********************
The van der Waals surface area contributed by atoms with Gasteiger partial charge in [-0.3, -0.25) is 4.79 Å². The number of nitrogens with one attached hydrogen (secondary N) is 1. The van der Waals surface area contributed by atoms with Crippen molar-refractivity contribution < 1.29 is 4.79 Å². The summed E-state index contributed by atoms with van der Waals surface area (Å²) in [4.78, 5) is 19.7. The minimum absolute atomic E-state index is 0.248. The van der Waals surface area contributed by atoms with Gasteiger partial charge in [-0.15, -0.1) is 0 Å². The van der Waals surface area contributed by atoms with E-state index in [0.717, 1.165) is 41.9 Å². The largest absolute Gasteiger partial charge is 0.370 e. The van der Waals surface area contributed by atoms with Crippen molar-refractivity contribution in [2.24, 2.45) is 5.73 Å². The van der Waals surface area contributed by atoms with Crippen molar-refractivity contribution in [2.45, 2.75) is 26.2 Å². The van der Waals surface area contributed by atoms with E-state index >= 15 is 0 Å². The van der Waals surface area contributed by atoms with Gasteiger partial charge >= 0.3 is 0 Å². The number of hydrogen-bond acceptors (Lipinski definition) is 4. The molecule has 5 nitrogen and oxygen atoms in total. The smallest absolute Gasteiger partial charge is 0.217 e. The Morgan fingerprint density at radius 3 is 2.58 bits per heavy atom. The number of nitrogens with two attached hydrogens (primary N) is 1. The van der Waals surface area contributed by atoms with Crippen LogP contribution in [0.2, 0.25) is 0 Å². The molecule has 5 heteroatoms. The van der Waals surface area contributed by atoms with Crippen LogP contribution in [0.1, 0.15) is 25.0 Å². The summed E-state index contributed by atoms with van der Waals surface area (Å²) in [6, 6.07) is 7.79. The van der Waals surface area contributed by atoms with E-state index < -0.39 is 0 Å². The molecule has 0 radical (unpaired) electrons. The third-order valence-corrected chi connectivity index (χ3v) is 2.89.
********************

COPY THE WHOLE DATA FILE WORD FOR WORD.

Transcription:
The van der Waals surface area contributed by atoms with Gasteiger partial charge in [-0.3, -0.25) is 4.79 Å². The number of nitrogens with one attached hydrogen (secondary N) is 1. The van der Waals surface area contributed by atoms with Crippen molar-refractivity contribution < 1.29 is 4.79 Å². The summed E-state index contributed by atoms with van der Waals surface area (Å²) in [4.78, 5) is 19.7. The minimum absolute atomic E-state index is 0.248. The van der Waals surface area contributed by atoms with Gasteiger partial charge in [-0.15, -0.1) is 0 Å². The van der Waals surface area contributed by atoms with E-state index in [0.717, 1.165) is 41.9 Å². The largest absolute Gasteiger partial charge is 0.370 e. The van der Waals surface area contributed by atoms with Crippen molar-refractivity contribution in [2.24, 2.45) is 5.73 Å². The van der Waals surface area contributed by atoms with Crippen molar-refractivity contribution in [2.45, 2.75) is 26.2 Å². The van der Waals surface area contributed by atoms with E-state index >= 15 is 0 Å². The van der Waals surface area contributed by atoms with Gasteiger partial charge >= 0.3 is 0 Å². The number of hydrogen-bond acceptors (Lipinski definition) is 4. The molecule has 5 nitrogen and oxygen atoms in total. The smallest absolute Gasteiger partial charge is 0.217 e. The Morgan fingerprint density at radius 3 is 2.58 bits per heavy atom. The number of nitrogens with two attached hydrogens (primary N) is 1. The van der Waals surface area contributed by atoms with Crippen LogP contribution in [0.2, 0.25) is 0 Å². The molecule has 5 heteroatoms. The van der Waals surface area contributed by atoms with Crippen LogP contribution in [0.1, 0.15) is 25.0 Å². The summed E-state index contributed by atoms with van der Waals surface area (Å²) in [6, 6.07) is 7.79. The van der Waals surface area contributed by atoms with E-state index < -0.39 is 0 Å². The molecule has 0 radical (unpaired) electrons. The third-order valence-corrected chi connectivity index (χ3v) is 2.89.